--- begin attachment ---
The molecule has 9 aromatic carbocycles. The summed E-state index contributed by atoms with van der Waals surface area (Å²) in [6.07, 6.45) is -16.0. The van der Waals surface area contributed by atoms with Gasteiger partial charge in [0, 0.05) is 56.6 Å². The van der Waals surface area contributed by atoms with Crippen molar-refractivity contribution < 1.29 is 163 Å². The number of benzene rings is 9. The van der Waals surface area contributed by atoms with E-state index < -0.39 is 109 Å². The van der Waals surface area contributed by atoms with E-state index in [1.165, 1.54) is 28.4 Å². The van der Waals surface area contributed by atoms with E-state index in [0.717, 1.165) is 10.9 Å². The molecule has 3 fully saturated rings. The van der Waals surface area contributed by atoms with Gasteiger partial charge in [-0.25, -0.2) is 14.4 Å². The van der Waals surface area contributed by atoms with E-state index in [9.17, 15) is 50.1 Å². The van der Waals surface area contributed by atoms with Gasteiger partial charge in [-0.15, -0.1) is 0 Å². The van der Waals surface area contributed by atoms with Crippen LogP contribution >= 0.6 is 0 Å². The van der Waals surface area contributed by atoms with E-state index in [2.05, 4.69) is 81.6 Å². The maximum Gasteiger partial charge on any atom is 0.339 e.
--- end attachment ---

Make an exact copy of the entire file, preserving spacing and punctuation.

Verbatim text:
The molecule has 9 aromatic carbocycles. The summed E-state index contributed by atoms with van der Waals surface area (Å²) in [6.07, 6.45) is -16.0. The van der Waals surface area contributed by atoms with Gasteiger partial charge in [0, 0.05) is 56.6 Å². The van der Waals surface area contributed by atoms with Crippen molar-refractivity contribution < 1.29 is 163 Å². The number of benzene rings is 9. The van der Waals surface area contributed by atoms with E-state index < -0.39 is 109 Å². The van der Waals surface area contributed by atoms with E-state index in [1.165, 1.54) is 28.4 Å². The van der Waals surface area contributed by atoms with E-state index in [0.717, 1.165) is 10.9 Å². The molecule has 3 fully saturated rings. The van der Waals surface area contributed by atoms with Gasteiger partial charge in [-0.25, -0.2) is 14.4 Å². The van der Waals surface area contributed by atoms with E-state index in [9.17, 15) is 50.1 Å². The van der Waals surface area contributed by atoms with Gasteiger partial charge in [-0.15, -0.1) is 0 Å². The van der Waals surface area contributed by atoms with Crippen LogP contribution >= 0.6 is 0 Å². The van der Waals surface area contributed by atoms with E-state index in [2.05, 4.69) is 81.6 Å². The maximum Gasteiger partial charge on any atom is 0.339 e.